P2. There are clearly two paragraphs worth of material here. I’m surprised you can’t feel the natural paragraph break when you read the material, jcirrs.

    Your lifespan evidence is chilling, but you should notice it comes from highly opinionated sources. Were you not able to find any objective way to verify these claims of open sea life expectancy vs. captive expectancy?

    The gelatin claims are unclear. How in the world is gelatin used, how does it hydrate the animals, what sort of harm does it do?

    P3. There must be some other advantages to swimming 100 miles a day than to keep the dorsal fin erect. What are those advantages? How do they contribute to a whale’s welfare or what we might want to call a fulfilled whale life?

    Again you have four paragraphs here:
    1) for the swimming (I presume they hunt food and explore territory)
    2) for the dorsal fin dilemma (including why it matters)
    3) for the sunburn
    4) for the various USDA violations

    Throughout your essay you’re making the same punctuation error repeatedly. Be sure to review the post: Absolutely Essential Grammar for all the rules. Meanwhile, the periods and commas ALWAYS ALWAYS ALWAYS ALWAYS ALWAYS go inside the quotation marks.’

    Also, we use informal citation, not the ( in parentheses type.

    According to, the USDA identified unsafe conditions that “might create a health risk if these pieces of concrete fall off into the pool and get ingested, or if they become abrasive” and further criticized SeaWorld because they “do not facilitate cleaning and disinfection.”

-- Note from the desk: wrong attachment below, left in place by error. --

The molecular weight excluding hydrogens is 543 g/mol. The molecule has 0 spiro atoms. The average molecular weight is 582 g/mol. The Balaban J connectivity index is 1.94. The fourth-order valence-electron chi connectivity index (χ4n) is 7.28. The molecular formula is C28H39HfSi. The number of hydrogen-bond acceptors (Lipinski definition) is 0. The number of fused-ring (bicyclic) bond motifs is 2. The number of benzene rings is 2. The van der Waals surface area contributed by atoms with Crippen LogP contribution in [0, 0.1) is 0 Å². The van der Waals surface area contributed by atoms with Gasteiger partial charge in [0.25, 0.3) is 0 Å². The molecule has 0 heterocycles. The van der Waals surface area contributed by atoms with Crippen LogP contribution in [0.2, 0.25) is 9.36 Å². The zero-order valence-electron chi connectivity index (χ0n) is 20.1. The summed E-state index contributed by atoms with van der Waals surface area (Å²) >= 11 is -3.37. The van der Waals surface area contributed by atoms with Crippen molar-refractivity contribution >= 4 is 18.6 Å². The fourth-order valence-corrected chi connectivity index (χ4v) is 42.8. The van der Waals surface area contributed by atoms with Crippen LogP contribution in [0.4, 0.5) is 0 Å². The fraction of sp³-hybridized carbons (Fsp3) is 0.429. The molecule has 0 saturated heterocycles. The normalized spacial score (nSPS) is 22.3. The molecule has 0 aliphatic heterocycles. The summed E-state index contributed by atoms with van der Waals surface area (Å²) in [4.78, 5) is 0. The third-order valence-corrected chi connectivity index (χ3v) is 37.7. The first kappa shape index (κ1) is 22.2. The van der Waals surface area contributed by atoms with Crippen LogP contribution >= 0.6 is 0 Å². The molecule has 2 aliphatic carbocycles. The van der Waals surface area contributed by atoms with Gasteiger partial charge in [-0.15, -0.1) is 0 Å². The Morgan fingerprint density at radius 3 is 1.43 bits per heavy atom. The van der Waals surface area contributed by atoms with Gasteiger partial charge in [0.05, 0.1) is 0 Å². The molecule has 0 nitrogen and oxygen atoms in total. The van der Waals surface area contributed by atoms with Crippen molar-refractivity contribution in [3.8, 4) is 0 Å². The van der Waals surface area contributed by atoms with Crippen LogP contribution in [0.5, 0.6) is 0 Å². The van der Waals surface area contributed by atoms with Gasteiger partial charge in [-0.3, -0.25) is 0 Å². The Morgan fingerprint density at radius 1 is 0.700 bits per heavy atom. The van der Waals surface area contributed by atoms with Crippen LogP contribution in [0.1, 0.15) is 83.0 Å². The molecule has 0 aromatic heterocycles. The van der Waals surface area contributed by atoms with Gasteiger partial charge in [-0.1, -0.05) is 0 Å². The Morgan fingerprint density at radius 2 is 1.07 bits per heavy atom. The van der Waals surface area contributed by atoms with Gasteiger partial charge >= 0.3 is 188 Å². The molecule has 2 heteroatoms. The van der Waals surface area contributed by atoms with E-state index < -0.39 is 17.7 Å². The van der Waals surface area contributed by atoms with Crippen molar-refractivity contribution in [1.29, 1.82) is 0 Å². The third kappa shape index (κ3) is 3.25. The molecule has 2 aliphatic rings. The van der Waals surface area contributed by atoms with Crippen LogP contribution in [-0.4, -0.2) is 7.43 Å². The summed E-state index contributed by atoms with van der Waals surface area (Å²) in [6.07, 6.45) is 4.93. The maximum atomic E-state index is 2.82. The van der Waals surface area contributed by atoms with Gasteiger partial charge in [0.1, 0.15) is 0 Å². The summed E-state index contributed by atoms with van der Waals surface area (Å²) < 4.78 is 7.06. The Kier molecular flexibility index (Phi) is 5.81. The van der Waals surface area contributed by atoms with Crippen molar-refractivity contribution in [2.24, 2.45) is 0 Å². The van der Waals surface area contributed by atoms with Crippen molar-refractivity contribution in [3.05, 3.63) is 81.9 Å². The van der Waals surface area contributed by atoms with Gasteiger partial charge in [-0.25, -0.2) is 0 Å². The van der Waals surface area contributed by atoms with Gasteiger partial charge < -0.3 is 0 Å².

P4. Again, too much material for one paragraph. Among the problems this causes, you bury the important claim that captive animals act out aggressively and injure or kill their human handlers. This essential claim needs to command a paragraph of its own.

    On the other hand, you cannot cheat with these numbers. When you say “about 130 reported deaths and injuries of humans by orcas” any attentive reader will say to herself: “That could mean 129 injuries and 1 death.” So what’s the real number? Any what qualifies as an injury? If the animal brushes the human rider along the side of the pool, is the resulting abrasion an “injury of a human by a captive orca” or is it a “training accident”?

    Why would SeaWorld want to blame the animals? Doesn’t that expose them to criticism from animal rights advocates who can claim the animals are made violent by their inhumane treatment?

    P5. The end comes too soon, jcirrs. You have put together scant anecdotal evidence of the mistreatment of animals, mostly observations from people who are declared enemies of the parks.

    Word count is certainly not the most important characteristic of a good essay, but for a semester of research, there should be closer to 3000 words here than the 1500 or so you’ve produced. (Which is NOT me begging you to add a bunch of padding to artificially inflate the length of your essay!)

    The lifespan evidence is pretty chilling, but for the most part SeaWorld is husbanding animals they bred themselves, not bringing in captives from the wild. Some might argue the park is making cocker spaniels, if you see the analogy, domesticating orcas as pets. That may not make it any more defensible to PETA, but humans have long ago accommodated themselves to bringing wild animals in from the wild and raising them as housed or kept animals. Is that what’s happening here? It would be an important argument to refute.

    Probably more feedback than you were looking for. 😛